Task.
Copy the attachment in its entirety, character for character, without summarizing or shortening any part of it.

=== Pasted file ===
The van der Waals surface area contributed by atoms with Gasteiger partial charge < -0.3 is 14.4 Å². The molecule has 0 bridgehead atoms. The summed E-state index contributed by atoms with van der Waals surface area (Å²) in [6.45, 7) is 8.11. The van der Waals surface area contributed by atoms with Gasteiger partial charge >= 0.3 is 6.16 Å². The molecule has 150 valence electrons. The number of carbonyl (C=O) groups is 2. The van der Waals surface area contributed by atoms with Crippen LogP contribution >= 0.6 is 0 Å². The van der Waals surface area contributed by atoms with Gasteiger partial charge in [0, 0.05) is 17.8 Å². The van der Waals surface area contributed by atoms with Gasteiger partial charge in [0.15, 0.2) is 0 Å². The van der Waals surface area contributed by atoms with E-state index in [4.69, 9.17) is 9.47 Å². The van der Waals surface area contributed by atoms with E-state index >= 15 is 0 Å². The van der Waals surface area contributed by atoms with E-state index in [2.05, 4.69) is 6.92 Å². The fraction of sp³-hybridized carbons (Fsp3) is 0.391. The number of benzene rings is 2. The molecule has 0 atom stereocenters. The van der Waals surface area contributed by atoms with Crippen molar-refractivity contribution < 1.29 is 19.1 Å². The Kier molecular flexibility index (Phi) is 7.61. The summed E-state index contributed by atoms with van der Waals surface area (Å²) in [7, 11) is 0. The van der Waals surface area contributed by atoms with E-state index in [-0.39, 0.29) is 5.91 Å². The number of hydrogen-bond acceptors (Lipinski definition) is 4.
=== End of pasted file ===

The van der Waals surface area contributed by atoms with Gasteiger partial charge < -0.3 is 14.4 Å². The molecule has 0 bridgehead atoms. The summed E-state index contributed by atoms with van der Waals surface area (Å²) in [6.45, 7) is 8.11. The van der Waals surface area contributed by atoms with Gasteiger partial charge >= 0.3 is 6.16 Å². The molecule has 150 valence electrons. The number of carbonyl (C=O) groups is 2. The van der Waals surface area contributed by atoms with Crippen LogP contribution >= 0.6 is 0 Å². The van der Waals surface area contributed by atoms with Gasteiger partial charge in [0, 0.05) is 17.8 Å². The van der Waals surface area contributed by atoms with Gasteiger partial charge in [0.15, 0.2) is 0 Å². The van der Waals surface area contributed by atoms with E-state index in [4.69, 9.17) is 9.47 Å². The van der Waals surface area contributed by atoms with E-state index >= 15 is 0 Å². The van der Waals surface area contributed by atoms with E-state index in [2.05, 4.69) is 6.92 Å². The fraction of sp³-hybridized carbons (Fsp3) is 0.391. The number of benzene rings is 2. The molecule has 0 atom stereocenters. The van der Waals surface area contributed by atoms with Crippen molar-refractivity contribution < 1.29 is 19.1 Å². The Kier molecular flexibility index (Phi) is 7.61. The summed E-state index contributed by atoms with van der Waals surface area (Å²) in [7, 11) is 0. The van der Waals surface area contributed by atoms with E-state index in [-0.39, 0.29) is 5.91 Å². The number of hydrogen-bond acceptors (Lipinski definition) is 4.